Honor, Our Grief
Keep politicians and the media away from our fallen soldiers.
BY RONALD R. GRIFFIN Saturday, May 1, 2004
Courtesy of the Opinion Journal
Mr. Griffin is the father of Spc. Kyle Andrew Griffin, a recipient of the Army Commendation Medal, Army Meritorious Service Medal and the Bronze Star, who was killed in a truck accident on a road between Mosul and Tikrit on May 30, 2003.
EMERSON, N.J.--The debate, or rather the topic of criticism, had been simmering even before the first of the fallen heroes in their Flag Draped Coffins began to arrive at Dover Air Force Base in Delaware.
In a speech on the Senate floor, Dianne Feinstein, debating the resolution to authorize the use of force in Iraq, both insulted Americans by her flat-out prediction that as the numbers of the fallen heroes rose the resolve of the American would evaporate and then pre-insulted the soon-to-come fallen heroes by referring to them in the crudest of terms as “body bags.”
Since the start of Operation Iraqi Freedom, opponents of President Bush have used the deaths of soldiers as political fodder, excoriating him as an uncaring man for not attending their funerals and for keeping in place the policy of no media coverage during the transport of deceased military personnel. The simmering debate has become an inferno, for there are now pictures.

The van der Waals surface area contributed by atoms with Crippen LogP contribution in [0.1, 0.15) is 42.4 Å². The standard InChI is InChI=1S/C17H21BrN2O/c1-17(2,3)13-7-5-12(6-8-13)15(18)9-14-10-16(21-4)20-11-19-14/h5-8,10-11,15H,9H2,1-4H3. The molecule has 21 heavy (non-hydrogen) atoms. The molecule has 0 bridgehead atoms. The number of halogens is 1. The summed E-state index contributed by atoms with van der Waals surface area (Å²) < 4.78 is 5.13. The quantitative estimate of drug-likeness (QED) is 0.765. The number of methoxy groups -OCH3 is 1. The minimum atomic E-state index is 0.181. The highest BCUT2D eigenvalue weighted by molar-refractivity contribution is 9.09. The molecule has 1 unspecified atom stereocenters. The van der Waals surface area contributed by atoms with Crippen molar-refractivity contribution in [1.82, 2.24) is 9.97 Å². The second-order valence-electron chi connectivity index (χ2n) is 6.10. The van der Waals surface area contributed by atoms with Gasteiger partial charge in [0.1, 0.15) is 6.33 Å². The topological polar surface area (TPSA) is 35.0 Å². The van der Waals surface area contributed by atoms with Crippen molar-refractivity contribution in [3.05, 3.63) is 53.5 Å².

The words of criticism are the same now as they were last year. Last week Mark Shields criticized President Bush for not attending a single funeral and for his refusal to lift the ban on media coverage at Dover. That same day, the New York Times reiterated its editorial opinion to have the ban lifted, saying that though the “theory” seems to be that the pictures are intrusive to bereaved families, “it seems far more likely” that the Pentagon is eager to check “the impact that photos of large numbers of flag-draped coffins may have on the American public’s attitude toward the war.”
I have lived through the numbing sadness of going to Dover to pick up my son, and have experienced the body-shaking pain of having to lay to his final rest a member of the U.S. military.